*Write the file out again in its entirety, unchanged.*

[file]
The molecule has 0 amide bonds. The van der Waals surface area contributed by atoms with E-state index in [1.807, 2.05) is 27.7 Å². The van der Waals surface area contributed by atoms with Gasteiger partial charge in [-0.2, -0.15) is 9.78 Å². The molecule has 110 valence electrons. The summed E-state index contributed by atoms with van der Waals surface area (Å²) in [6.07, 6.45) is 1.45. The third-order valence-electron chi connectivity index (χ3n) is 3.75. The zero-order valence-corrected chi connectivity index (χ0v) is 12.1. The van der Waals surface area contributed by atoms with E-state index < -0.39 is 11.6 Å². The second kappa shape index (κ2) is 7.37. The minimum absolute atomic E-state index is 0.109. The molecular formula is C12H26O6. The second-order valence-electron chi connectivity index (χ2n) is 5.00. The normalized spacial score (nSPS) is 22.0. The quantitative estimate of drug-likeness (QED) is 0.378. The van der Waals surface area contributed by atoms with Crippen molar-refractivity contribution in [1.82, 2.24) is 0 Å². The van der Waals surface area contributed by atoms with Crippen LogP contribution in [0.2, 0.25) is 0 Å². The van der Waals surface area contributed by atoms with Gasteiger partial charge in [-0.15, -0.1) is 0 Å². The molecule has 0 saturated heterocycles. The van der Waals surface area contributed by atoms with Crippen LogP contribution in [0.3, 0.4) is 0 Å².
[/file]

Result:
The molecule has 0 amide bonds. The van der Waals surface area contributed by atoms with E-state index in [1.807, 2.05) is 27.7 Å². The van der Waals surface area contributed by atoms with Gasteiger partial charge in [-0.2, -0.15) is 9.78 Å². The molecule has 110 valence electrons. The summed E-state index contributed by atoms with van der Waals surface area (Å²) in [6.07, 6.45) is 1.45. The third-order valence-electron chi connectivity index (χ3n) is 3.75. The zero-order valence-corrected chi connectivity index (χ0v) is 12.1. The van der Waals surface area contributed by atoms with E-state index < -0.39 is 11.6 Å². The second kappa shape index (κ2) is 7.37. The minimum absolute atomic E-state index is 0.109. The molecular formula is C12H26O6. The second-order valence-electron chi connectivity index (χ2n) is 5.00. The normalized spacial score (nSPS) is 22.0. The quantitative estimate of drug-likeness (QED) is 0.378. The van der Waals surface area contributed by atoms with Crippen molar-refractivity contribution in [1.82, 2.24) is 0 Å². The van der Waals surface area contributed by atoms with Crippen LogP contribution in [0.2, 0.25) is 0 Å². The van der Waals surface area contributed by atoms with Gasteiger partial charge in [-0.15, -0.1) is 0 Å². The molecule has 0 saturated heterocycles. The van der Waals surface area contributed by atoms with Crippen LogP contribution in [0.3, 0.4) is 0 Å².